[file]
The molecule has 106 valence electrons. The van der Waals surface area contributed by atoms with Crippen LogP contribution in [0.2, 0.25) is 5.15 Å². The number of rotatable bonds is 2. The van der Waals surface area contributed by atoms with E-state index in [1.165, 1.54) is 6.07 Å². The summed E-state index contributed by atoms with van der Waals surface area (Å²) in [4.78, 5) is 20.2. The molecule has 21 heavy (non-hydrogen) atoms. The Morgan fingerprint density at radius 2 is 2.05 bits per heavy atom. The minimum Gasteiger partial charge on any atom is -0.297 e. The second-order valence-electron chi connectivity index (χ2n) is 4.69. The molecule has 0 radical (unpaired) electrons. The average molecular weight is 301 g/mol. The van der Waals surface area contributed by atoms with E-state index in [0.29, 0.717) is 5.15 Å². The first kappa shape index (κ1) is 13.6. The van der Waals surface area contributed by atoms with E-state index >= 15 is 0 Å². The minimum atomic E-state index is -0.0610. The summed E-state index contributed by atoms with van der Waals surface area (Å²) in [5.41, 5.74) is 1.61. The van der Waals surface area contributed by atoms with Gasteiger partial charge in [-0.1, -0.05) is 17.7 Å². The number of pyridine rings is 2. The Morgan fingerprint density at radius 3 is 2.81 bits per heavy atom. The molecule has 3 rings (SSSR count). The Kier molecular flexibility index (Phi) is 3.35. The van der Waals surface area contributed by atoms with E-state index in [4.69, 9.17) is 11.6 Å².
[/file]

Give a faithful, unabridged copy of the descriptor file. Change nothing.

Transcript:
The molecule has 106 valence electrons. The van der Waals surface area contributed by atoms with Crippen LogP contribution in [0.2, 0.25) is 5.15 Å². The number of rotatable bonds is 2. The van der Waals surface area contributed by atoms with E-state index in [1.165, 1.54) is 6.07 Å². The summed E-state index contributed by atoms with van der Waals surface area (Å²) in [4.78, 5) is 20.2. The molecule has 21 heavy (non-hydrogen) atoms. The Morgan fingerprint density at radius 2 is 2.05 bits per heavy atom. The minimum Gasteiger partial charge on any atom is -0.297 e. The second-order valence-electron chi connectivity index (χ2n) is 4.69. The molecule has 0 radical (unpaired) electrons. The average molecular weight is 301 g/mol. The van der Waals surface area contributed by atoms with E-state index in [0.29, 0.717) is 5.15 Å². The first kappa shape index (κ1) is 13.6. The van der Waals surface area contributed by atoms with E-state index >= 15 is 0 Å². The minimum atomic E-state index is -0.0610. The summed E-state index contributed by atoms with van der Waals surface area (Å²) in [5.41, 5.74) is 1.61. The van der Waals surface area contributed by atoms with Gasteiger partial charge in [-0.1, -0.05) is 17.7 Å². The number of pyridine rings is 2. The Morgan fingerprint density at radius 3 is 2.81 bits per heavy atom. The molecule has 3 rings (SSSR count). The Kier molecular flexibility index (Phi) is 3.35. The van der Waals surface area contributed by atoms with E-state index in [4.69, 9.17) is 11.6 Å².